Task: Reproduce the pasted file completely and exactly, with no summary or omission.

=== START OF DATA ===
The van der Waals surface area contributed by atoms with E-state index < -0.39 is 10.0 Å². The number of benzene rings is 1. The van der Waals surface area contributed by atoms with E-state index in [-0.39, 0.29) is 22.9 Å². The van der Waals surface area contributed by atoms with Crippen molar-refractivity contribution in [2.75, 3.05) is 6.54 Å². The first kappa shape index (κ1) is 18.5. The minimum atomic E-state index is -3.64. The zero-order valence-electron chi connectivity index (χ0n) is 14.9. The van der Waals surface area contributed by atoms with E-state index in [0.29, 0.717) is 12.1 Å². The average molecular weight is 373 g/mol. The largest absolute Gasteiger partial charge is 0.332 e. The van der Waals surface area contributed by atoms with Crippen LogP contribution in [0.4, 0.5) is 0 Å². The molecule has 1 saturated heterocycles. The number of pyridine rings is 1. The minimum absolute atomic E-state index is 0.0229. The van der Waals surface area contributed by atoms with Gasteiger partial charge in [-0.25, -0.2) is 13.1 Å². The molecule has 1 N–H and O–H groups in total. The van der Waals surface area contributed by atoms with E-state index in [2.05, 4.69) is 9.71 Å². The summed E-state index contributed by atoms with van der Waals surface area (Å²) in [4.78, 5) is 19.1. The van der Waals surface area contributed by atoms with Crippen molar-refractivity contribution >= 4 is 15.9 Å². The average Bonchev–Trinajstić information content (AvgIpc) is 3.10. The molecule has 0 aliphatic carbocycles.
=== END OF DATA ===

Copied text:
The van der Waals surface area contributed by atoms with E-state index < -0.39 is 10.0 Å². The number of benzene rings is 1. The van der Waals surface area contributed by atoms with E-state index in [-0.39, 0.29) is 22.9 Å². The van der Waals surface area contributed by atoms with Crippen molar-refractivity contribution in [2.75, 3.05) is 6.54 Å². The first kappa shape index (κ1) is 18.5. The minimum atomic E-state index is -3.64. The zero-order valence-electron chi connectivity index (χ0n) is 14.9. The van der Waals surface area contributed by atoms with E-state index in [0.29, 0.717) is 12.1 Å². The average molecular weight is 373 g/mol. The largest absolute Gasteiger partial charge is 0.332 e. The van der Waals surface area contributed by atoms with Crippen LogP contribution in [0.4, 0.5) is 0 Å². The molecule has 1 saturated heterocycles. The number of pyridine rings is 1. The minimum absolute atomic E-state index is 0.0229. The van der Waals surface area contributed by atoms with Gasteiger partial charge in [-0.25, -0.2) is 13.1 Å². The molecule has 1 N–H and O–H groups in total. The van der Waals surface area contributed by atoms with E-state index in [2.05, 4.69) is 9.71 Å². The summed E-state index contributed by atoms with van der Waals surface area (Å²) in [4.78, 5) is 19.1. The van der Waals surface area contributed by atoms with Crippen molar-refractivity contribution >= 4 is 15.9 Å². The average Bonchev–Trinajstić information content (AvgIpc) is 3.10. The molecule has 0 aliphatic carbocycles.